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  One morning we took a very short drive to the coast so that Patti could wade in the Aegean Sea before we continued on to Didyma.
  Didyma is where the sanctuary containing the Temple of Apollo is located. This ancient Greek site must have been jaw dropping in its day (although it was never completed) and it is still astounding today.

  Its columns are massive! I just stood there stunned by the fact that they could build, transport, and raise such massive pieces so many years ago. A giant Medusa head is thought to have been located above the main entrance of the temple.

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The Dilek Peninsula National Park afforded us some great views of the Greek islands just off shore and some fun glimpses of wild boar and other wildlife.
Unfortunately this turtle was the only critter we were able to get on camera before carrying him safely to the other side of the road.
  Fethiye was a nice town. If the weather had been better it probably would have been remembered as a great town. We stayed at the Yacht Hotel which was conveniently located and offered a somewhat blocked view of the harbor.

There is a small historical amphitheater in the center of town, some Lycian tombs on the hillside, and a ship building dry dock at the far side of town. It was very interesting to drive through this area since the road actually runs right underneath the bow of one of the ships being worked on.

  While in Fethiye we bumped into Lynn and Sally a couple from Australia that we had met in Selçuk.
  We did a one day sail out of Fethiye that was suppose to be a 12 island cruise but because of the poor weather it was shortened. It would have been more fun in the sunshine but it was still a good time. Along the way we stopped at a beach for a homemade fried tortilla-like pastry that filled with a fruit of your choice.
  We could almost make out some underwater ruins but the rain disturbed the water making it difficult to see. On a sunny day this would have been a great.

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  Kas now this is a great town! It is just large enough to have a good selection of restaurants and shops but still small enough to be picturesque and comfortable.
  Near the edge of town was a 2,100 year old amphitheater that seated
  about 4,000 people as well as a dry dock ship repair facility.
  We stayed at the Nur Hotel for $45 per night including breakfast. Our room was fabulous. It had a huge picture window that overlooked the pool and the Mediterranean Sea. AND the window slid open giving us the feel of a balcony as we sat in our chairs in the room.
  Most of the hotels were nearly empty in late April but they were busily painting and cleaning getting ready for the big vacation season to begin. While we were there Patti and I each swam in the Mediterranean. It was a bit chilly this early in the season.
  The city held a “Children’s Day” celebration at the new ship dock that featured a homemade kite flying contest, traditional dances in costume, and a wonderful buffet of homemade goodies.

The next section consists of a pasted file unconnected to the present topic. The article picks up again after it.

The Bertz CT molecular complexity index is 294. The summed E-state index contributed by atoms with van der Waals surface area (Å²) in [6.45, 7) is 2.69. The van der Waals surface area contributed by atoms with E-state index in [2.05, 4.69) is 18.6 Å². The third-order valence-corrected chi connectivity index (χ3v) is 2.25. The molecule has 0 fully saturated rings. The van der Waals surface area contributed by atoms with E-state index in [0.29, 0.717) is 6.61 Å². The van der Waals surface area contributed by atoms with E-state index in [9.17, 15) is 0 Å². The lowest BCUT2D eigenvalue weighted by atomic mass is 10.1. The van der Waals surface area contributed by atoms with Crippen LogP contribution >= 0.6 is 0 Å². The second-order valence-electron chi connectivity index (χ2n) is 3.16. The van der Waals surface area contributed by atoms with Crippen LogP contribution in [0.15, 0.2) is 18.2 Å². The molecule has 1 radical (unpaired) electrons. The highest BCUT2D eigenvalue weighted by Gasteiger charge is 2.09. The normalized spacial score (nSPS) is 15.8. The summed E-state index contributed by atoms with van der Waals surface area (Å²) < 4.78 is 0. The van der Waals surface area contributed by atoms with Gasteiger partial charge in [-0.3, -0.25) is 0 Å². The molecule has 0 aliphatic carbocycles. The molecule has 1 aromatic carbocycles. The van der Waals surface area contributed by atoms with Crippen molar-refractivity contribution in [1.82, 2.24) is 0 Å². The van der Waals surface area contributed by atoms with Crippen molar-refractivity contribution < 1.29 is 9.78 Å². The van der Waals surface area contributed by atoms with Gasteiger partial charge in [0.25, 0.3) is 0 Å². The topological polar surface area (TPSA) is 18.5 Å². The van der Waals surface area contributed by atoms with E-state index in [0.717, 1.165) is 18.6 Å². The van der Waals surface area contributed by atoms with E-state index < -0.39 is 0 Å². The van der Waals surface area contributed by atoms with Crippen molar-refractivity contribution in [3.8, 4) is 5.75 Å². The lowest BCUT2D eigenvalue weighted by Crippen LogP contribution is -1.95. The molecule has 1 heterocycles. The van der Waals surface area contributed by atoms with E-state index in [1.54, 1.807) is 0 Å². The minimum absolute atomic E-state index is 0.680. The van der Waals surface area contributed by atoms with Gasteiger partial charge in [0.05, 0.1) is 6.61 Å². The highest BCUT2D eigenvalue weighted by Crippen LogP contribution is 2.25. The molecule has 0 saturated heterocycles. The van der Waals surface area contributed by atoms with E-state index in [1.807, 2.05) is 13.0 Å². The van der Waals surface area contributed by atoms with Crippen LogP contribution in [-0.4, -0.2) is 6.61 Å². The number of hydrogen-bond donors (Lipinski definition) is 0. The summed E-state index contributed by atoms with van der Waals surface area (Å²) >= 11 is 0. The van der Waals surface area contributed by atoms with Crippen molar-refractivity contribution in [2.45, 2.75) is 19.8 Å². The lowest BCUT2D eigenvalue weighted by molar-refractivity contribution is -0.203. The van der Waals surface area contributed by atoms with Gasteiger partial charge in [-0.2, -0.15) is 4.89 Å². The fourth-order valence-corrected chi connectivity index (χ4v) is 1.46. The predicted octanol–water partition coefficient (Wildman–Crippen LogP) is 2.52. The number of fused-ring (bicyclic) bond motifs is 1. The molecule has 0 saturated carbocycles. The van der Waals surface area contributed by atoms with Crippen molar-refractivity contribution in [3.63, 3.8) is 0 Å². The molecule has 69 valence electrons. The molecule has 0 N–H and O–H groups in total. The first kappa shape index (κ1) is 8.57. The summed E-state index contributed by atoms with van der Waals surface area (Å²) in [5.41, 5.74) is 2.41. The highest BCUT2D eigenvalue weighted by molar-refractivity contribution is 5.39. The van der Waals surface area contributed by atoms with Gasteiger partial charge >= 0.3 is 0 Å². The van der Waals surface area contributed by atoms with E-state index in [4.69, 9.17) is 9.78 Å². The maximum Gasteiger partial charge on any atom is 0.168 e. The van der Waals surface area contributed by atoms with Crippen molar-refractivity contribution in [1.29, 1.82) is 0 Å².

After leaving Kas we continued on the highway along the Mediterranean coast that occasionally headed inland and then popped back out to the coast.

  The road between Antalya and Alanya must have been beautiful years ago but today it is nothing but a continuous string of hotels butted up against each other on one side of the road and a beach blanketed by mile after mile of beach chairs. Yikes this is not the place for us.
  Turkey has some great roads. We found the driving to be quite easy. Throughout Turkey we also saw miles of huge green houses filled with tomatoes and other produce including banana trees.
  We spent the night in Anamur which is an okay coastal town but its best features are two nearby castles one on the water and the other IN the water.
  We explored the castle on the water the next morning and found it to be a real hoot. It was one of the better castles we’ve seen anywhere and we had it all to ourselves. It was empty.


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  After we left the castle we continued on the coastal road. This was a great drive with beautiful scenery high snow capped peaks and pine forested mountains and a coastline that reminded us of Big Sur, California.

Some places the road twisted and turned so much that I almost felt like I was on amusement park ride. We headed inland near Tarsus (which is where the Apostle Paul is from) and traveled through some impressive mountains that would have been breathtaking if the weather had been better.

Finally we leveled out onto a high plateau and spent the night in Nigde. This ended our travels on the coast as we began the exploration of the Cappidocia region. NEXT PAGE >>>

I called this our "Turkish moon."


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This page was last modified: December 15, 2006